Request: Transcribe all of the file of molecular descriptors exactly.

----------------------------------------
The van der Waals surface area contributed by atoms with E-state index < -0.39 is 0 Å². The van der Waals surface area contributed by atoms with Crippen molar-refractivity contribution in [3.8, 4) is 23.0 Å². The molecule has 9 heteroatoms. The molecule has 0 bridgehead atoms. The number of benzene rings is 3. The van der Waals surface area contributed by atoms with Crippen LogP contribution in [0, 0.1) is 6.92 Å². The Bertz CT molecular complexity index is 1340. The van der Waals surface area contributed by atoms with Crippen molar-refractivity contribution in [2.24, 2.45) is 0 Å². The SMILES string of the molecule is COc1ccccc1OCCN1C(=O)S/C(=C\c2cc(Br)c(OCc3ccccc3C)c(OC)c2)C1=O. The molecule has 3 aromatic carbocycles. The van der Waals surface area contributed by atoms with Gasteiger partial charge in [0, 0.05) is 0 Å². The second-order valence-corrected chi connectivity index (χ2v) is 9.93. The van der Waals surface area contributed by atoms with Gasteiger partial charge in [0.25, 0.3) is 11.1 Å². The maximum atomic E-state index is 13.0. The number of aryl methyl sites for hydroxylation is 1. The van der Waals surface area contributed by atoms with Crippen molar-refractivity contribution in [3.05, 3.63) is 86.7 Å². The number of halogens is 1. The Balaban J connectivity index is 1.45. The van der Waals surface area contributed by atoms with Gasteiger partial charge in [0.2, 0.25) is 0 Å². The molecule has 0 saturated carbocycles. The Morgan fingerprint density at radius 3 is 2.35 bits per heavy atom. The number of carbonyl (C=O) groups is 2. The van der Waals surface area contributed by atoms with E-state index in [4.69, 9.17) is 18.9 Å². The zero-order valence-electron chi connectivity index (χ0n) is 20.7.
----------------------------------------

The van der Waals surface area contributed by atoms with E-state index < -0.39 is 0 Å². The van der Waals surface area contributed by atoms with Crippen molar-refractivity contribution in [3.8, 4) is 23.0 Å². The molecule has 9 heteroatoms. The molecule has 0 bridgehead atoms. The number of benzene rings is 3. The van der Waals surface area contributed by atoms with Crippen LogP contribution in [0, 0.1) is 6.92 Å². The Bertz CT molecular complexity index is 1340. The van der Waals surface area contributed by atoms with Crippen molar-refractivity contribution in [2.24, 2.45) is 0 Å². The SMILES string of the molecule is COc1ccccc1OCCN1C(=O)S/C(=C\c2cc(Br)c(OCc3ccccc3C)c(OC)c2)C1=O. The molecule has 3 aromatic carbocycles. The van der Waals surface area contributed by atoms with Gasteiger partial charge in [0, 0.05) is 0 Å². The second-order valence-corrected chi connectivity index (χ2v) is 9.93. The van der Waals surface area contributed by atoms with Gasteiger partial charge in [0.25, 0.3) is 11.1 Å². The maximum atomic E-state index is 13.0. The number of aryl methyl sites for hydroxylation is 1. The van der Waals surface area contributed by atoms with Crippen molar-refractivity contribution in [3.05, 3.63) is 86.7 Å². The number of halogens is 1. The Balaban J connectivity index is 1.45. The van der Waals surface area contributed by atoms with Gasteiger partial charge in [0.2, 0.25) is 0 Å². The molecule has 0 saturated carbocycles. The Morgan fingerprint density at radius 3 is 2.35 bits per heavy atom. The number of carbonyl (C=O) groups is 2. The van der Waals surface area contributed by atoms with E-state index in [4.69, 9.17) is 18.9 Å². The zero-order valence-electron chi connectivity index (χ0n) is 20.7.